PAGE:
In W. O. Mitchell’s novel about prairie life, wind is a metaphor. But in today’s story about Patagonia’s Frenchman’s Valley, wind is the real force: raw, razor-sharp, and so powerful…well, let me tell you how fierce and after you watch Magellan’s video clip, you’ll see for yourself.
Valle del Francés (Frenchman´s Valley) is in the wilds of southern Chile. Its scenery is considered the most stunning on the famous, multi-day W Trek and the best in Torres de Paine Park, one of the reasons we chose it for a day hike.
Patagonia’s mountains are young, only thousands of years old. When the glaciers receded, granite was uplifted into walls of craggy peaks in the Cordillera Paine. One of the joys of hiking into Frenchman’s Valley is that it gets you up close to the iconic image of Patagonia, the Cuernos del Paine—the mountains with black-shale turrets that resemble cuernos, the Spanish word for horns.
Round trip, it’s 20 kilometres to see this magnificent valley of glacial cirques and geological formations: Hoja (Blade), Mascara (Mask), Espada (Sword), Catedral, Aleta de Tiburon (Shark’s Fin) and the magnificent Fortaleza (Fortress). And views on a clear day back to Lago Skottsberg that you walk alongside early on in the hike and to Lagos Nordern Skjold in the distance. Why all the European names? In honour of the early mountaineers in Patagonia.
A light wind started on the ferry ride to the northwestern side of Lago Pehoe where the Frenchman’s Valley hike begins. However, much of the easy, pleasant trek (585 metres of elevation gain) is in a forest of lunga beech trees that protects you from the wind. Until you reach the snowy dead end at the foot of Monte Paine Grande in the glacial amphitheatre, that is.
“I’m sure glad we’re not hiking the W and camping here,” I said to Magellan when we reached the Campamento Italiano, crowded with tents, only half of the toilets open and those that were…well, never mind. Even being downwind wouldn’t help that situation. And being a primitive camper, I’m no princess when it comes to that sort of thing.
Which is my segue into Antoine de Saint-Exupéry. Remember his multiple award-winning book The Little Prince? There’s a reason why it opens with a marooned pilot. It’s because in the 1930s, Saint-Exupéry was a pioneering aviator. A director of Aeroposta Argentina, he flew the mail into the remote regions of Patagonia and wrote about those experiences in two of his other novels, Wind, Sand and Stars and Night Flight.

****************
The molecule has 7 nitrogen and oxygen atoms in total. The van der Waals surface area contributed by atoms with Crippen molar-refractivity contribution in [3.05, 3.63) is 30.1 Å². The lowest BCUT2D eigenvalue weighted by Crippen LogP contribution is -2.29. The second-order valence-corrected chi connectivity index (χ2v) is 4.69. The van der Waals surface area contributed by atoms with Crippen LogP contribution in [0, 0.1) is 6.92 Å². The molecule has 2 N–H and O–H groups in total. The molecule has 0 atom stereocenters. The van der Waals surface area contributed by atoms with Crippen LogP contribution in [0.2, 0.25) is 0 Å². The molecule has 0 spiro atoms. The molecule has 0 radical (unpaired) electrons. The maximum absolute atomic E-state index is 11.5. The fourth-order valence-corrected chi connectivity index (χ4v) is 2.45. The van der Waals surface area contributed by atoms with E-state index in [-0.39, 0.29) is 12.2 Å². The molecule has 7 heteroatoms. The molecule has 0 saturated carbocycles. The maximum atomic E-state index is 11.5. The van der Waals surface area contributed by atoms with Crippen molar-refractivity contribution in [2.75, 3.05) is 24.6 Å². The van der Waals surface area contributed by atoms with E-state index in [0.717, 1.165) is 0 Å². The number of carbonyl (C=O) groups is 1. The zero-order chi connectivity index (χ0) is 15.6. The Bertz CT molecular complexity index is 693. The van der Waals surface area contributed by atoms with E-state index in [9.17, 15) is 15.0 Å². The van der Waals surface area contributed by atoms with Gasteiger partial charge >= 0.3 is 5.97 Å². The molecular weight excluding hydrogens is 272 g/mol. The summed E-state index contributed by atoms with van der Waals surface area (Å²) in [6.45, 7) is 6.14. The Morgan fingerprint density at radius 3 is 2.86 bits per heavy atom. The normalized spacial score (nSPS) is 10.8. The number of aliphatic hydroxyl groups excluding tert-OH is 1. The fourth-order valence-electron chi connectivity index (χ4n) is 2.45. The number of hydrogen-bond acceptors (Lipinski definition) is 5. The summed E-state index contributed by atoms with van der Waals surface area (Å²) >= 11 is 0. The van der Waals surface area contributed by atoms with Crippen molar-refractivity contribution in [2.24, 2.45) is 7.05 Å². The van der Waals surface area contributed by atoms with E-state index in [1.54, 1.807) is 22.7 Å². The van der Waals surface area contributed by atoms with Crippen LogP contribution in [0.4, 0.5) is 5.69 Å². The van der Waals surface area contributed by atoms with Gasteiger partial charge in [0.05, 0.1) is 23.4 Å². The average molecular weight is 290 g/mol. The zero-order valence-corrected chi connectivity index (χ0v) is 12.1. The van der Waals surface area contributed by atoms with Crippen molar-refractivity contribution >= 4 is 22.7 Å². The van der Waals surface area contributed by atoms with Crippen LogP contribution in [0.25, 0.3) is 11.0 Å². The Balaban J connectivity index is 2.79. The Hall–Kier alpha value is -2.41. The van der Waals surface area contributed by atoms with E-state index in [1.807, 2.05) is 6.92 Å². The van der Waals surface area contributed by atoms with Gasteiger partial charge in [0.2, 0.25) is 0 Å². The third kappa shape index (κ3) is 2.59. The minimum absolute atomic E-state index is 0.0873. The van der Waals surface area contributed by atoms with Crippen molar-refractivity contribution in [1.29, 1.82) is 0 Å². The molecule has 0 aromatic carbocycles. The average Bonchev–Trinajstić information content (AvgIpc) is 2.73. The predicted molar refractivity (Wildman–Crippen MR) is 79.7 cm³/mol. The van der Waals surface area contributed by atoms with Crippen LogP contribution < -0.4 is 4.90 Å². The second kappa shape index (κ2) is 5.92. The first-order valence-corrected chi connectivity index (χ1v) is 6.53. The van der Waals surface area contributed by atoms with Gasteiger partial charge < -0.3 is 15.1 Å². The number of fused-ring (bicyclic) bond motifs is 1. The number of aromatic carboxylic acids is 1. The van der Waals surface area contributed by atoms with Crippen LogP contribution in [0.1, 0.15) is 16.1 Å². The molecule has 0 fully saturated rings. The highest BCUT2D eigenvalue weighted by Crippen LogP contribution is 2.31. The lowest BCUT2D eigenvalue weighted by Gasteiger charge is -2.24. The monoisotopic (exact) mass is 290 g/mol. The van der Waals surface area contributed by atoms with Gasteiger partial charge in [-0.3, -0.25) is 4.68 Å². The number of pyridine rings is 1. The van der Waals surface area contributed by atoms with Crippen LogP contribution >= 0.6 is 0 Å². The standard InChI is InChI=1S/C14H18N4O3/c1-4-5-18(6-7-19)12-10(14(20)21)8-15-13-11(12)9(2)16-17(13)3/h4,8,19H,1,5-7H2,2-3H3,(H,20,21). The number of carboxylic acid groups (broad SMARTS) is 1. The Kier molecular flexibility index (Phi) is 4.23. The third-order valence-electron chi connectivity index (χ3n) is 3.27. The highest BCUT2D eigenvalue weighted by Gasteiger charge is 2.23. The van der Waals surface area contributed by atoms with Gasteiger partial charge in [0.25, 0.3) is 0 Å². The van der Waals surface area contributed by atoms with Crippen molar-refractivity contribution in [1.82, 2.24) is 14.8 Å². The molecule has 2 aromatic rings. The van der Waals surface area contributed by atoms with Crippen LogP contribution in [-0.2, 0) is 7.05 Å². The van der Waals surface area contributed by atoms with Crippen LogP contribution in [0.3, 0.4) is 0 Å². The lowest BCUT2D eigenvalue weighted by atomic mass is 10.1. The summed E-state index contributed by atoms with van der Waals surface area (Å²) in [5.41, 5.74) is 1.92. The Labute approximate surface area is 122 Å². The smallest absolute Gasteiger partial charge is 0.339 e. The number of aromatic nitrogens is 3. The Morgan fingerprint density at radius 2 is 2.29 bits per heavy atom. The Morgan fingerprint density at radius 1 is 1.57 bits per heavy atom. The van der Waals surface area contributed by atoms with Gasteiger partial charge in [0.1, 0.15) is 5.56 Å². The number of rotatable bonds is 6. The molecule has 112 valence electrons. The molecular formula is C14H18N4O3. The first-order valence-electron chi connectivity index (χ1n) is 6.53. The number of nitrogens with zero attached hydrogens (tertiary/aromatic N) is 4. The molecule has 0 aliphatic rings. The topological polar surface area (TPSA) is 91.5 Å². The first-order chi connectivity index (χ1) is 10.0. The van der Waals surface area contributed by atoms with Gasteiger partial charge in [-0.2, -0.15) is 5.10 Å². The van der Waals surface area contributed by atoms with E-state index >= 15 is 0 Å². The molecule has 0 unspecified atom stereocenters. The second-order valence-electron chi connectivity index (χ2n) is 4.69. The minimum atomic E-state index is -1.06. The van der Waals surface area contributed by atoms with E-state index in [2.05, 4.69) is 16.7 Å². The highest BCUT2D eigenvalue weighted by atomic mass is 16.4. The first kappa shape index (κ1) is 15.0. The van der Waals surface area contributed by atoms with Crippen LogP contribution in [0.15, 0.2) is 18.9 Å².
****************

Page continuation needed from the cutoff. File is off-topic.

Imagine Saint-Exupéry’s main character in Night Flight, up in the air in his small plane like a condor being tossed about by the wind, a wind so strong he couldn’t touch down to his landing point—which was only 200 metres away!
Here’s Saint-Exupéry’s thrilling, nerve-wracking description of flying over Frenchman’s Valley in the bellowing wind and later, landing the plane on a lake :
I saw the landscape freeze abruptly where it was and remain jiggling on the same spot. I was making no headway….Vertical, oblique, horizontal, all of plane geometry was awhirl… My heart hardly skipped a beat when I was tripped up by one of the whirling eddies of air that the sharp ridge darted into my ship. If I felt anything unmistakably in the haze of confused feelings and notions that came over me each time one of these powder magazines blew up, it was a feeling of respect. I respected that sharp-toothed ridge. I respected that transversal valley opening out into my valley and about to toss me God knew how violently as soon as its torrent of wind flowed into the one on which I was being borne along…
I was wrestling with chaos…for forty minutes I had not been able to climb higher than two hundred feet off the ground… Then one hour and twenty minutes to get to nine hundred feet and another hour to cover the five miles to shore.
We felt those glacial gusts of wind when we reached Frenchman’s Valley, winds that undoubtedly contributed to the avalanche we witnessed above us. And do you know what else we saw?
An upside-down waterfall!
The water in the waterfall doesn’t fall. Strong gusts of wind cause the waterfall’s flow to billow upwards and twirl sideways to the north away from the highest summit in the range, Cerro Paine (3050 metres).
Our stay at the top was brief. The wind, like a Cuisinart beating the cold air around the glaciers with warmer mountain breezes, didn’t want to see us there. It blew light rain in our faces, grabbed Magellan’s hat and threatened to topple me over. “Look at my almighty power,” it boasted, forcing the waterfall to dance perpetually in the air like a whirling dervish, refusing its desire to touch down and join the river.
We saw what the wind was up to. “One more photo and we’re outta here,” said Magellan. Less than 15 minutes after we reached the top of the hike, we were on our way down the mountain, the wind at our back hurrying us along.
As far as we can tell, the upside-down waterfall doesn’t have a name. Any ideas? How about W-OMG Falls after the W Trek and W.O. Mitchell? Or Exuberant Falls to honour Antoine de Saint-Exupéry?
Saint-Exupéry, Antoine de. Night Flight. Boston: Houghton Mifflin Harcourt, 2001. Originally published in 1931, this early novel won the Prix Femina prize in France that year.